So I took the opportunity to act like a “chingu” instead of a “dongseng” (the younger one in the relationship). Used to be an “oppa”, Hugh suddenly realised he had made a terrible mistake…
In English I am very free and comfortable and can tease him with no problems. But in Korean, in a Korean setting he suddenly realised how different it was if he wasn’t my Oppa anymore. Especially because I used the opportunity to be rude.
Hugh says: I was saying, “You are the same as my age now! Hahaha!” And making fun, but actually it’s not good for me. I still like to be called Oppa.
by Nic • Culture, Relationships • Tags: australian culture, how we make our marriage work, intercultural couple, intercultural marriage, international couple, international marriage, korean culture, korean husband, my korean husband, western woman korean man
We get a lot of messages where people need advice and we do out best to answer them. We decided it was time to make a video talking about how we make our marriage work and what things we do to make a happy life together. The video was actually over 30 mins long but of course cut down, so there was many more things we had to say!
We wrote down what we wanted to say, but I ended up doing more of the talking because Hugh isn’t as comfortable in English for a more scripted video BUT if you get him in person he will talk your ear off!
by Nic • Korean Language, Random silly, Relationships • Tags: english pet name pumpkin, hobak, intercultural marriage, international marriage, meaning of pumpkin in korean, pumpkin in korean, pumpkin korean
Hugh says: Pumpkin (hobak in Korean), the pumpkin flower is beautiful but pumpkins in Korea have a lot of wrinkles and creases so it doesn’t look pretty. So we say apples and watermelon are pretty. There is even a saying when someone is putting on a lot of makeup to try and look good, “Do you think you can look pretty just by paining black lines on you?” (Like a watermelon).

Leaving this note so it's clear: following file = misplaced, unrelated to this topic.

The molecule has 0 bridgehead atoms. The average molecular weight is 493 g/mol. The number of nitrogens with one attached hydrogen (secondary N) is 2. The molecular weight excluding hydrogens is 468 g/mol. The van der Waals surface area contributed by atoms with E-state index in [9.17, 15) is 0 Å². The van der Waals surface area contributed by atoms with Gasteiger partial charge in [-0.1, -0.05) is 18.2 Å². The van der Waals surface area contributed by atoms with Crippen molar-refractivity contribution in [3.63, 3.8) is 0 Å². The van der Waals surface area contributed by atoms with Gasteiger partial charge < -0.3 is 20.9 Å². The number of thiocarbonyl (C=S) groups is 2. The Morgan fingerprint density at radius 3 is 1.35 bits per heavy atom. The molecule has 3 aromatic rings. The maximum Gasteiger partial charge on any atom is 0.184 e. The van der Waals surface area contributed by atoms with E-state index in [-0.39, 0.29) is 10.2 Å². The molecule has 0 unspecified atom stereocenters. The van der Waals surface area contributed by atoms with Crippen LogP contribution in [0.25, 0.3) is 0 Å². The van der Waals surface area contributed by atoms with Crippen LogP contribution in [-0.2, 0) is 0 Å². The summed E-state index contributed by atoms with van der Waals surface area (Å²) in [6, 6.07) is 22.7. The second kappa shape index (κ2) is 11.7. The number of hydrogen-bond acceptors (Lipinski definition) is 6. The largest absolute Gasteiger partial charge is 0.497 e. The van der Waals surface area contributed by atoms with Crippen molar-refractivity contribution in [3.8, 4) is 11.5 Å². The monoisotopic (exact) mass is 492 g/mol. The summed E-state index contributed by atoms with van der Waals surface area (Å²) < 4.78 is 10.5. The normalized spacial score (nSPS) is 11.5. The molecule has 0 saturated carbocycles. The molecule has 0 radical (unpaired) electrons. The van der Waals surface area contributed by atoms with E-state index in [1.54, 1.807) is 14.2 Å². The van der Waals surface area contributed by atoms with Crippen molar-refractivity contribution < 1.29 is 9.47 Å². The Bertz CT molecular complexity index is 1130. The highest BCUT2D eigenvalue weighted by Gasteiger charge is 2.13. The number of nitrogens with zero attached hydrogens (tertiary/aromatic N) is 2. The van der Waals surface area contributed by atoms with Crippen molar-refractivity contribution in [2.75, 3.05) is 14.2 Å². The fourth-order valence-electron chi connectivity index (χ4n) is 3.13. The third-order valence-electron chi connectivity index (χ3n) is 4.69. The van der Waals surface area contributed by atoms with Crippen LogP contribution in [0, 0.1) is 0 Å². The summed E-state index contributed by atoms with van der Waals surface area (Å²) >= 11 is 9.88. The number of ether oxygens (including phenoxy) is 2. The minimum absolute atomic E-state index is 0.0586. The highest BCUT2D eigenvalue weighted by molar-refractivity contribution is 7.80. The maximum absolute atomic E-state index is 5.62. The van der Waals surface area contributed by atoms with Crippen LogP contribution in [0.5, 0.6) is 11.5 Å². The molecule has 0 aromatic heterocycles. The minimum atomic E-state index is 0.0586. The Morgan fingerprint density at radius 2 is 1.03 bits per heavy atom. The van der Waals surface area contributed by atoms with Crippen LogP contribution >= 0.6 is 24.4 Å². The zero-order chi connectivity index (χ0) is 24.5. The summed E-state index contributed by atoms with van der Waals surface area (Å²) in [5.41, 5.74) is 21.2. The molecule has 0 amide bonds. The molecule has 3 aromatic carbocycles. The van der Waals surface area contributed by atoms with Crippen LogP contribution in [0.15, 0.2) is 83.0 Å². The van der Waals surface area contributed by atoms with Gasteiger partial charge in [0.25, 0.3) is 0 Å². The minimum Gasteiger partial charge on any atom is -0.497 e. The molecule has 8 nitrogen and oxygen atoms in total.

Even though I know pumpkin means something different in English, and Nichola will use the English word, my automatic reaction is to not like it. So I just tease her saying I mean both meanings when I say “pumpkin”.
One of our biggest disagreements is about taking the plastic of new appliances. I always want to do it right away but Hugh NEVER wants to remove the plastic. It drives me crazy because the plastic looks messy, but it drives him crazy because he wants to keep the plastic on as long as possible to keep it “new”. I took one line of plastic off the new TV, but wasn’t allowed to take off anymore. When we got the new washing machine I took the chance to take the plastic off right away, much to Hugh’s horror.
I’ve read that when someone returns to their home, where their parents still live, they tend to act more like their teenage self and revert back to that type of behaviour. That definitely plays a part in how Hugh can act at home. He will argue with this parents, be stubborn and annoying, and torment his sister. He directs some of that sisterly torment at me too, and it’s seriously like dealing with a 16 year old sometimes. That’s not to say he is always like this, because usually he is a mature, level-headed, compassionate man, but he has his teenage times.. luckily we aren’t living here long term and will be moving to Seoul.
Hugh had already seen my sulky and moody teenage times at home in Australia so he was fully aware of that before he married me. But because we moved to Korea after 2 years of marriage, this was more of a surprise for me. In international relationships you always have that change in a partner when moving to another country. Many women married to Korean men find that after moving to Korea long term, that their carefree husband has turned into a stressed workaholic because of Korean work culture. There needs to be understanding on both sides. That’s why marriage is about deciding every day to love someone, even when they can be at their most annoying.